Leftovers is our look at a few of the product ideas popping up everywhere — some are intriguing, some sound amazing and some are the kinds of ideas we would never dream of. We can't write about everything that we get pitched, so here are the leftovers pulled from our inboxes.
New Kit Kat flavor takes the cake
Kit Kat wants consumers to celebrate with its latest flavor innovation.
Hershey announced this week that it is launching a Kit Kat Birthday Cake bar nationwide in April 2020. The limited-edition treat has a white creme exterior and will be the first Kit Kat bar that includes sprinkles.
Kit Kat is far from the first brand to make a birthday cake flavor, so it will have a variety of products to compete with. The birthday cake flavor is a popular trend throughout food and drink, typically created for brand anniversaries. In 2018, 3 Musketeers launched a festive bar to celebrate its 86th birthday. Hostess celebrated 100 years with the launch of Birthday CupCakes last year.
So how does Kit Kat’s newest flavor match up?
“Like most birthday cakes, Birthday Cake Kit Kat is best in moderation. It’s very sweet, and it tastes just like a sugar rush,” Aimee Levitt wrote in The Takeout. “The sprinkles do give it a nice crunch.”
Hershey has been increasing its Kit Kat flavor innovation in the U.S. The company launched a dark chocolate mint version last year and brought back its pumpkin spice flavored candy last fall. And birthday cake isn't the first new Kit Kat this year. So far in 2020, Kit Kat has already launched a raspberry creme flavor for Valentine’s Day. Lemon crisp should be hitting shelves in April.
Internationally, Kit Kat is known for its broad portfolio of flavors. Nestlé makes Kit Kats abroad in 16 countries, including Canada, Australia, Germany, Russia, Japan and India, according to Forbes. In Japan, the Kit Kat portfolio includes more than 300 flavors, including Matcha, Wasabi and Apple. Kit Kat was the first brand to use ruby chocolate in bars sold in Japan, Korea and Europe, as well as the first to make chocolate only using the cacao plant in a bar available in Japan.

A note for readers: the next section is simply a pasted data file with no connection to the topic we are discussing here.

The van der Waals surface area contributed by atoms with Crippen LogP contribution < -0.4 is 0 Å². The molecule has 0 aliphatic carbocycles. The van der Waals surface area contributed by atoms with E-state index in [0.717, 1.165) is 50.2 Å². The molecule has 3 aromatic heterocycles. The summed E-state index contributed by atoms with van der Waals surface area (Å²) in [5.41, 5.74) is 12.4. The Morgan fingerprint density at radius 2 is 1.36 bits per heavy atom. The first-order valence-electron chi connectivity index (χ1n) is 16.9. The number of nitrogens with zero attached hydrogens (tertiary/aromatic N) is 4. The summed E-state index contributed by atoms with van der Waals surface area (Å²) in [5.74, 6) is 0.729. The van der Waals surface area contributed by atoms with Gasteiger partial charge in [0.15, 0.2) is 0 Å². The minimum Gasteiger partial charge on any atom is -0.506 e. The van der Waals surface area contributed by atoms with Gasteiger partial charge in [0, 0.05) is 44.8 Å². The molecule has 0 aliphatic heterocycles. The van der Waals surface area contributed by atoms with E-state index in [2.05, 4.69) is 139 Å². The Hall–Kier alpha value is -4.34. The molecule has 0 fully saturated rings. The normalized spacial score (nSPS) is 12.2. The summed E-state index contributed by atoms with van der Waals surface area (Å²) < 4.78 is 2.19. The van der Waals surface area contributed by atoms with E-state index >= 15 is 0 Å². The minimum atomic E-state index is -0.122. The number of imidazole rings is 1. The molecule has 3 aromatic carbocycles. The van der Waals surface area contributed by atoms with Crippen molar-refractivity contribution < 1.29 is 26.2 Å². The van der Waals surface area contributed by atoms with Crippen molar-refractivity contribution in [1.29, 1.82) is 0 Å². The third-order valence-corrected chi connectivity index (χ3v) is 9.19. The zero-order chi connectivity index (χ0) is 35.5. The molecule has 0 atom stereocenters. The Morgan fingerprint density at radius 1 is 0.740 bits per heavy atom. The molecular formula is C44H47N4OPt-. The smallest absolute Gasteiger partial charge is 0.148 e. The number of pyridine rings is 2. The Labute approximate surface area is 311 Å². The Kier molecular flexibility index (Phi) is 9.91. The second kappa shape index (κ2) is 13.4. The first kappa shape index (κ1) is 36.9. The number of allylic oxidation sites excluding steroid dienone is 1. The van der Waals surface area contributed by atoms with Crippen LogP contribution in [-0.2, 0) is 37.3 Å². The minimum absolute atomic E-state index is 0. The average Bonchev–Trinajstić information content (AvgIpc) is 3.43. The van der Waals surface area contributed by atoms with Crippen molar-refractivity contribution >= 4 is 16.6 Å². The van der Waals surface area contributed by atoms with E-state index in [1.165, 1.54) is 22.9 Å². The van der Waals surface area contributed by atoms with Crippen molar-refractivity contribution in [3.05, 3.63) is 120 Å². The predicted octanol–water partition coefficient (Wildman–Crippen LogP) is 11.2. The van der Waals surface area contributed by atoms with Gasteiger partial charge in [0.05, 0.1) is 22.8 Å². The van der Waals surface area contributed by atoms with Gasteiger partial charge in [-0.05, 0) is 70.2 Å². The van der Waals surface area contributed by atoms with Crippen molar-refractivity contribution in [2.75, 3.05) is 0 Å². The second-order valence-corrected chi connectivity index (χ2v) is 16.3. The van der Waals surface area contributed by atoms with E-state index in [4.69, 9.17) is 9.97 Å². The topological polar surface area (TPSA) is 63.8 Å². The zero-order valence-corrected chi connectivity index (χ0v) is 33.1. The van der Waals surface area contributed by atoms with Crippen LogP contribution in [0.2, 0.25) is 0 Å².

As U.S. Kit Kats start to go beyond the plain milk chocolate variety, it's apparent some of that innovation is starting to come to the market here. The raspberry flavor was already available in Japan.
In 2018, Hershey said Kit Kat is poised to become the "next $1 billion global brand." Innovation seems to be a key part of that.
This likely won’t be the end of Kit Kat’s innovation in the U.S. this year. Last year, some potential flavor launches were leaked, including Chocolate Creme Pie, Orange Creamsicle, Cotton Candy and Cherry Cola. The ruby chocolate Kit Kat could also make its way to the U.S., since the FDA is now allowing the confection to be called "chocolate" on labels.
— Lillianna Byington
Hey now, you’re a rockstar … making gummies
While Smashmallow has focused on marshmallows and crispy treats in the past, the snacks maker has never been shy about telegraphing its bigger ambitions.
Now, Smashmallow is aiming to disrupt the non-chocolate confections category with Smashgummy. The product touts popular attributes — including having only three grams of sugar per serving, eschewing major allergens and using non-GMO ingredients — all while being free from controversial ingredients like carrageenan, artificial colors and flavors and corn syrup.
The product is available in two varieties: Fresh Picked, a fruit-inspired medley with strawberry, cherry, orange and peach; and a sour version with watermelon, raspberry, lemon and green apple in the aptly named Pucker Up variety. The product is for sale on Smashmallow’s website and Amazon for $3.29 per bag.